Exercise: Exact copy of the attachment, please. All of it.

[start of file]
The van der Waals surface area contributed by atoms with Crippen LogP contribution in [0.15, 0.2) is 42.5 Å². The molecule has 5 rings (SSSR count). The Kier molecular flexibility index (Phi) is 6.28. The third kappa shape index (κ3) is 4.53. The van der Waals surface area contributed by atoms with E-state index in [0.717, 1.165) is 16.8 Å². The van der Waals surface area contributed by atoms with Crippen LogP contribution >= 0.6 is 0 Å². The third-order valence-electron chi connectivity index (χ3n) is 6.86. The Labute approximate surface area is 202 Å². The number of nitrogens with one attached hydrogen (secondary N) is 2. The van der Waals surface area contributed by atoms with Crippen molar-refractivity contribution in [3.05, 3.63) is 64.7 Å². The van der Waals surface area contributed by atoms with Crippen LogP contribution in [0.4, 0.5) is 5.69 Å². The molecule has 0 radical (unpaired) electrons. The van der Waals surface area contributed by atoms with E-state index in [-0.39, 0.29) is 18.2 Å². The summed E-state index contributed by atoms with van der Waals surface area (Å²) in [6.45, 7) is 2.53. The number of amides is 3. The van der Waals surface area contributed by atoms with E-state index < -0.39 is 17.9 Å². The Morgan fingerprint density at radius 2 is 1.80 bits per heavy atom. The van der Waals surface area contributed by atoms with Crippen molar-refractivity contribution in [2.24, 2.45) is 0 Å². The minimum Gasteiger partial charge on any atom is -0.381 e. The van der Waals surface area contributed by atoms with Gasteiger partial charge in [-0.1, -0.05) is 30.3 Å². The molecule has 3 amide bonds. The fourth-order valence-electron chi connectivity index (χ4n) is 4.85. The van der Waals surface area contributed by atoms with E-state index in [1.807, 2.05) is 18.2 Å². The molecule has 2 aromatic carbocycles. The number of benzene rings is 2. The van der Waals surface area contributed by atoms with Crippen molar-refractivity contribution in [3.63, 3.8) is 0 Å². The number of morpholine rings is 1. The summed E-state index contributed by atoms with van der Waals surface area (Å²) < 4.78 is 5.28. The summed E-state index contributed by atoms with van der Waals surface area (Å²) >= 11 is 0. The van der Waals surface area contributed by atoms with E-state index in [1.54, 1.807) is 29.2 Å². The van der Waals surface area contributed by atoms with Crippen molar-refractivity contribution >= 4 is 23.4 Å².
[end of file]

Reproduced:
The van der Waals surface area contributed by atoms with Crippen LogP contribution in [0.15, 0.2) is 42.5 Å². The molecule has 5 rings (SSSR count). The Kier molecular flexibility index (Phi) is 6.28. The third kappa shape index (κ3) is 4.53. The van der Waals surface area contributed by atoms with E-state index in [0.717, 1.165) is 16.8 Å². The van der Waals surface area contributed by atoms with Crippen LogP contribution >= 0.6 is 0 Å². The third-order valence-electron chi connectivity index (χ3n) is 6.86. The Labute approximate surface area is 202 Å². The number of nitrogens with one attached hydrogen (secondary N) is 2. The van der Waals surface area contributed by atoms with Crippen molar-refractivity contribution in [3.05, 3.63) is 64.7 Å². The van der Waals surface area contributed by atoms with Crippen LogP contribution in [0.4, 0.5) is 5.69 Å². The molecule has 0 radical (unpaired) electrons. The van der Waals surface area contributed by atoms with E-state index in [-0.39, 0.29) is 18.2 Å². The summed E-state index contributed by atoms with van der Waals surface area (Å²) in [6.45, 7) is 2.53. The number of amides is 3. The van der Waals surface area contributed by atoms with E-state index < -0.39 is 17.9 Å². The Morgan fingerprint density at radius 2 is 1.80 bits per heavy atom. The van der Waals surface area contributed by atoms with Crippen molar-refractivity contribution in [2.24, 2.45) is 0 Å². The minimum Gasteiger partial charge on any atom is -0.381 e. The van der Waals surface area contributed by atoms with Gasteiger partial charge in [-0.1, -0.05) is 30.3 Å². The molecule has 3 amide bonds. The fourth-order valence-electron chi connectivity index (χ4n) is 4.85. The van der Waals surface area contributed by atoms with E-state index in [1.807, 2.05) is 18.2 Å². The molecule has 2 aromatic carbocycles. The number of benzene rings is 2. The van der Waals surface area contributed by atoms with Crippen molar-refractivity contribution in [3.63, 3.8) is 0 Å². The number of morpholine rings is 1. The summed E-state index contributed by atoms with van der Waals surface area (Å²) < 4.78 is 5.28. The summed E-state index contributed by atoms with van der Waals surface area (Å²) >= 11 is 0. The van der Waals surface area contributed by atoms with E-state index in [1.54, 1.807) is 29.2 Å². The van der Waals surface area contributed by atoms with Crippen molar-refractivity contribution >= 4 is 23.4 Å².